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Gardens of Stone National Park
Close up detail of hardened bands of rock resulting from invasion of softer rock by harder minerals in solution. These minerals have settled in bands and resisted weathering.

Gardens of Stone National Park

Latitude -33.126195, Longitude 150.015564

Located on the Blue Mountains Western Slopes, nearest large town Lithgow

Source: National Parks Wildlife Service

Link to Detailed Map

The park is within the Sydney Basin geological region on the Blue Mountains Plateau, and is comprised primarily of sandstone. It is well known for the unusual pagoda rock formations produced by erosion of sandstone outcrops.

Although the cliff-forming Triassic sedimentary rocks dominate the park and are preserved as imposing sandstone plateaus and mesas, the landscape is also influenced by the less resistant sedimentary rocks of the Devonian and Permian periods.

Devonian rocks form the basement to the region. They comprise a folded sequence of shale, siltstone, quartzite, tuff and limestone, and are exposed in the floor of the valleys containing Coco, Airly and Crown Creeks located to the east of Capertee.

Permian and Triassic cover rocks that overlie the Devonian basement belong to the western edge of the geological and geomorphological feature known as the Sydney Basin. The tilt of the strata in this section of the Sydney Basin is shallowly downward in easterly to south-easterly directions. The Permian sequence contains the Illawarra Coal Measures that are visible beneath cliff lines along the Capertee and Wolgan river valleys and many of the bigger creeks. The coal seams and the shale, siltstone and sandstone strata weather to rich deep clay loams that form steep densely vegetated slopes.

The Triassic sequence within the mesas, plateaus and cliffs consists of thick sandstone beds with intervening shale and claystone horizons and resistant 'ironstone' layers and bands. These rocks, which are underlain by the more thinly bedded and softer sandstones, siltstones and shales of the transitional Caley Formation, mainly belong to units of the Narrabeen Group (principally the Grose Sandstone and Burralow Formation).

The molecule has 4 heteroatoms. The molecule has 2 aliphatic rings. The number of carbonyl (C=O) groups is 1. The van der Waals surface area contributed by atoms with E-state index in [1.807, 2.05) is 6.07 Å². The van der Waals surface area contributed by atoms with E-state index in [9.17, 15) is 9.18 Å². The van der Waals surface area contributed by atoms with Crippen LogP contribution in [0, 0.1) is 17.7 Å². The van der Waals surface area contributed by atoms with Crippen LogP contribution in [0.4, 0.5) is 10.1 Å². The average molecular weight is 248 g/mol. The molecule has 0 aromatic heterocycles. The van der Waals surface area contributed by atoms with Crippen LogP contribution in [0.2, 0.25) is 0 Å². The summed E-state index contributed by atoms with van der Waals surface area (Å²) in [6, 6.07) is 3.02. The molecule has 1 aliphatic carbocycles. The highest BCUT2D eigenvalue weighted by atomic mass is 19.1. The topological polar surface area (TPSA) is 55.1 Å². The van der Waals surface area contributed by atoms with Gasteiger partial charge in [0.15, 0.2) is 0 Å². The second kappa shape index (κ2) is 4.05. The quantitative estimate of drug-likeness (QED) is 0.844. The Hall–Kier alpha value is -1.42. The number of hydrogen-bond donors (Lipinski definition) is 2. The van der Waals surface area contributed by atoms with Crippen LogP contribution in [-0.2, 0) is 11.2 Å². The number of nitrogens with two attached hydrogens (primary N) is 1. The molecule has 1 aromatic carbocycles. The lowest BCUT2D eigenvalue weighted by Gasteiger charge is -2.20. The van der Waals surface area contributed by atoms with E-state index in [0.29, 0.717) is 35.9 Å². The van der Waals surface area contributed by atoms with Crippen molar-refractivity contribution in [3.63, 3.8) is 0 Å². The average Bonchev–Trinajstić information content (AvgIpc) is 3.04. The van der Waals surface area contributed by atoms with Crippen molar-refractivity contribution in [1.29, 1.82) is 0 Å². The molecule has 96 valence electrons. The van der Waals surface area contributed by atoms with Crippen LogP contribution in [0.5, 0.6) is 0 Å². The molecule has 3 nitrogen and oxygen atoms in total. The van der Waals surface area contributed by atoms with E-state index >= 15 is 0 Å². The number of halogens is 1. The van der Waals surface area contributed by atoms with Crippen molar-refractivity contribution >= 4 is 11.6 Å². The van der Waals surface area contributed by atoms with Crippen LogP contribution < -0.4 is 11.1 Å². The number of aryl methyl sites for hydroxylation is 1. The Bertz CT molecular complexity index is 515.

The highly resistant layers of flat or coiled ironstone within relatively easily crumbled sandstone allow weathering of one layer of rock at a different rate to other layers of rock (called differential weathering). This results in the beehive, dome, castellated and elaborate platform shaped features commonly called Pagodas.

The aerially extensive Narrabeen Group has given rise to the park's characteristically dissected landscape, dominated by deep valleys, slot canyons, waterfalls, and towering cliffs and pagodas, as in the Wolgan and Capertee valleys.

Getting There

Gardens of Stone National Park is located on the western side of the Blue Mountains. The park is approximately 160 kilometres north-west of Sydney and 30 kilometres north of Lithgow on the Central Tablelands of NSW. From Sydney drive west through the Blue Mountains past Lithgow, and take the Mudgee Road to Capertee then turn right to Glen Davis. Gravel roads in this area can become slippery and dangerous after rain.

Other access to the pagoda formations can be gained by travelling north from Lithgow on the State Mine Gully Road. The Lost City is a well known and spectacular collection of pagodas with easy 4WD access and a parking site. The Glow Worm Tunnel road leads off the State Mine Gully Road follow it and towards the end of the pine plantation (Lat -33.403900 Long 150.198401) there is a camp site on the right, turn off to the direct left here, do not follow the Old Bells Line of Road leading North West. Travel west for approximately 418 metres where you will cross an intersection continue straight ahead for another 538m to a fork in the road (lat -33.406972 Long 150.189420) take the left fork and travel approximately 537m to another fork (lat 33.409122 Long 150.185110) turn left and travel another 497m to the next fork and turn left. Follow this road approximately 1 km to see The Lost City formation.

You can get a good view of Pantoneys Crown, from Pearsons lookout, 2.75km south of Capertee and 6.5km north of Ben Bullen on the Castlereagh Highway leading to Mudgee.

Hassans Walls is another spectacular easy accessed site to view the results of weathering of sandstone. To get to there from Lithgow take Browns Gap Road or Hassans Walls Road to get to the plateau. Hassans Walls Lookout and Braceys Lookout have picnic shelters and toilets.

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